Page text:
So here’s the part where I complain: While her arguments are culturally important and her writing is strong, Solnit’s rhetoric seems, at times, deliberately hyperbolic and meant to divide readers. On pg. 57 she describes the case of Ariel Castro, a man accused of imprisoning, torturing and sexually abusing three women as being “a vicious version of the traditional [marriage] arrangement.” Later on in the book (p. 153) she takes a similar swipe at capitalism: “There’s more that we need to be liberated from… a system that serves environmental destruction and limitless consumption…” And beyond that there’s a general celebration of revolution, (non-violent) anarchy, as well as Solnit’s insistence that this is, indeed, “a war.” In other words, if you’re traditional / conservative / old-fashioned, then chances are you’re probably going to feel pretty alienated while reading this, if not all out attacked. I don’t consider myself conservative, but there were still times when I felt myself getting defensive. With that said, I was less annoyed with this on ideological terms than I was by what felt like a tactical mis-step. Simply put: This is a wise book. This is an important book. A lot of people should be reading it and absorbing it's message. And I could suddenly feel thousands of readers— good people who’s minds are ready to be expanded— fleeing from it’s very positive message, because they were being lumped in with rapists and murderers. I was frustrated because I felt like the book was preaching to the choir and, in-so-doing, entrenching conservatives deeper into their current belief systems.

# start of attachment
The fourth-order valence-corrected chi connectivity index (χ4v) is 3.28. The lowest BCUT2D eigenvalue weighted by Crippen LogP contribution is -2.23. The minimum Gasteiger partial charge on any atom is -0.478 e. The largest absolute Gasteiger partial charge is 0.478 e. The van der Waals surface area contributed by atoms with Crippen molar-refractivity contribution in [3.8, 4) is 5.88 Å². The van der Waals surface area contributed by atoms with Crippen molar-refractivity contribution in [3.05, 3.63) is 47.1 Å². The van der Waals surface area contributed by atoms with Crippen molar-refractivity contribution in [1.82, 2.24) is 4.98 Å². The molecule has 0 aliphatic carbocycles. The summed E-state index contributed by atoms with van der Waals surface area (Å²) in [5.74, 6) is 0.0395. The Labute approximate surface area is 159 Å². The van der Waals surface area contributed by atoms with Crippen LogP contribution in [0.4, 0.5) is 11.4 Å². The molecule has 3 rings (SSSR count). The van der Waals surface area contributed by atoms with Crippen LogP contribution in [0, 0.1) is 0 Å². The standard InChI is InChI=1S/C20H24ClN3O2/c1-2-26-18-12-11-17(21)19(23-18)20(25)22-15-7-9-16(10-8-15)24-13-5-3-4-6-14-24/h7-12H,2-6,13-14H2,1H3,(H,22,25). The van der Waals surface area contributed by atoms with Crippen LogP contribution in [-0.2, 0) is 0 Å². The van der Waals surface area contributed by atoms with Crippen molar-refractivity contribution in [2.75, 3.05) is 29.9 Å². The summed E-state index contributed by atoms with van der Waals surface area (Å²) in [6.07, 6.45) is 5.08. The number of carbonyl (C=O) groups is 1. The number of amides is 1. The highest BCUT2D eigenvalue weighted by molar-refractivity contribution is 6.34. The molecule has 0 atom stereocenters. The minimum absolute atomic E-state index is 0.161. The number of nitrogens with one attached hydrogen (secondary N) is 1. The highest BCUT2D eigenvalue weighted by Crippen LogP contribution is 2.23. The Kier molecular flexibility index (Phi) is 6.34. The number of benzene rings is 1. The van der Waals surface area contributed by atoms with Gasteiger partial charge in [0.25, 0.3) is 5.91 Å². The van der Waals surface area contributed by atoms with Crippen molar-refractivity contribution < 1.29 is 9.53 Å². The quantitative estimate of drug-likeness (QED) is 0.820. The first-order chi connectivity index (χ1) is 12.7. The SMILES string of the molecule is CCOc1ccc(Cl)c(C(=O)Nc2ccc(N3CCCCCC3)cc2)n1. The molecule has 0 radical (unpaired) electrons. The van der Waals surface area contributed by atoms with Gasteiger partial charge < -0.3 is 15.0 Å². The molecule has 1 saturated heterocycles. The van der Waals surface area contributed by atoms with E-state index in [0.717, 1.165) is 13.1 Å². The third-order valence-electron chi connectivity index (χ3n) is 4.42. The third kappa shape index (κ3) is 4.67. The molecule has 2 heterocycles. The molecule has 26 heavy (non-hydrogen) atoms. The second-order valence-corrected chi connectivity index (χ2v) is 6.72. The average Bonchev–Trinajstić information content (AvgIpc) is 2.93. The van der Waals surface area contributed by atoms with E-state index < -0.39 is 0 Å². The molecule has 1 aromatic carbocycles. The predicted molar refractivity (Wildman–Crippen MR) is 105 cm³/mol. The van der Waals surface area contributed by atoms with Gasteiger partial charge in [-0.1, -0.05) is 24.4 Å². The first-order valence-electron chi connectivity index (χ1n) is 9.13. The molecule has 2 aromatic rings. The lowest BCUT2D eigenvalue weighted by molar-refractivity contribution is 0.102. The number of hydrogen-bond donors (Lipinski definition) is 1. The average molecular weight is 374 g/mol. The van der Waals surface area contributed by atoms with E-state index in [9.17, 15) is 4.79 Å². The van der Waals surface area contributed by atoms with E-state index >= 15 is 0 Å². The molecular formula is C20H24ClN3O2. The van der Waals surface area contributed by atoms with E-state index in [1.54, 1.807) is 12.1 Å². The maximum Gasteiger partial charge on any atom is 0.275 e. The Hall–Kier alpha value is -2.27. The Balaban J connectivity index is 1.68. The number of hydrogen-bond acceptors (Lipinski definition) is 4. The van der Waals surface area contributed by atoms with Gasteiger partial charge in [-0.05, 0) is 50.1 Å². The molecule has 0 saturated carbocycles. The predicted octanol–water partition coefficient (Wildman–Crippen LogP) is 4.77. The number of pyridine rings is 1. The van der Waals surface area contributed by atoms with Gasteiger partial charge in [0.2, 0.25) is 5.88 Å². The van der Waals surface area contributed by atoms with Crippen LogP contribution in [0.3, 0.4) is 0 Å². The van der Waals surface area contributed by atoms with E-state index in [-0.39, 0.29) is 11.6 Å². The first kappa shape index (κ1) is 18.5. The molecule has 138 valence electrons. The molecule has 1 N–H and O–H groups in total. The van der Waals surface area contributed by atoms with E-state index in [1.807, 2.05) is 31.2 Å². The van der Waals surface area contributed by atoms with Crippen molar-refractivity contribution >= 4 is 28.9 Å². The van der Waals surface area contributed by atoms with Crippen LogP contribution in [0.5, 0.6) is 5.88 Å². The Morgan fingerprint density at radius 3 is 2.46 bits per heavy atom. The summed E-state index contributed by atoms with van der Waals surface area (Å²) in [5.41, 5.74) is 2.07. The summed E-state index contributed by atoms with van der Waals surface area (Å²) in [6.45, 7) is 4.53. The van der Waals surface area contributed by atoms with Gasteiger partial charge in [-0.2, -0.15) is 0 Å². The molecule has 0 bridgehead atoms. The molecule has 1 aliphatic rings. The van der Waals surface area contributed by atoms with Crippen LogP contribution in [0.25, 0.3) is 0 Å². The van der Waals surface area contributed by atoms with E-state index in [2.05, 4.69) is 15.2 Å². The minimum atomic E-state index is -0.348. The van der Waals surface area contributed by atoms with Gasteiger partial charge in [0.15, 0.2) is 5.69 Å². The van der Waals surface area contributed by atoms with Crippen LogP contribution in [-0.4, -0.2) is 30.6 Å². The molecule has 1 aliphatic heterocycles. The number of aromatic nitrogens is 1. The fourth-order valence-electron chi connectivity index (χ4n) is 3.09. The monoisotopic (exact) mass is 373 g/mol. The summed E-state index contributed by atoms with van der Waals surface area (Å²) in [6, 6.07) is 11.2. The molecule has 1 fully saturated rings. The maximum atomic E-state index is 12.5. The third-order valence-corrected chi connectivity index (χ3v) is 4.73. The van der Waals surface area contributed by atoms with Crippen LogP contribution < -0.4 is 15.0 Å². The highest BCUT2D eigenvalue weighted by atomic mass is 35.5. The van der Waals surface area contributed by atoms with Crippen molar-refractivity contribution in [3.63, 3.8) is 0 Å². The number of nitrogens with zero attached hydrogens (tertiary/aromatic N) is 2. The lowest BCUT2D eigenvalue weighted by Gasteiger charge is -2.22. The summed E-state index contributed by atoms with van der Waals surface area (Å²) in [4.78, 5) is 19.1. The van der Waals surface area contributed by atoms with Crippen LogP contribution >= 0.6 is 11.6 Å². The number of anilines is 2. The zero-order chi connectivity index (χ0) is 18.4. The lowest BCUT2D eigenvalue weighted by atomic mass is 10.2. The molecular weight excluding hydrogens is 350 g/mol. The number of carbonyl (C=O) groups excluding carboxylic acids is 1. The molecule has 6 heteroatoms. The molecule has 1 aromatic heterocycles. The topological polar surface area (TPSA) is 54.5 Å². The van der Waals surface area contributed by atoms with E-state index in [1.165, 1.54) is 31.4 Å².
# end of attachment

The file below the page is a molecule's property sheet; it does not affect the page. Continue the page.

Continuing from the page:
One could argue that this book isn't intended to convert and so it's unfair to judge it by those standards; that it’s a celebration and reminder of what’s already been accomplished in the fight for gender equality, and that now it’s up to someone else to write the gentler, more palatable book that eases The Other Side into progressive thinking. And you know what— that may very well be the case. In the meantime, I encourage conservative thinkers who are interested in reading this to do so with an open mind instead of just looking for things to disagree with. Because the fact of the matter is that the vast majority of what’s discussed in this book really has nothing to do with superficial left / right politics and everything to do with how we want our nieces/daughters to be treated as they grow up in the world. And that feels like something we can all agree on.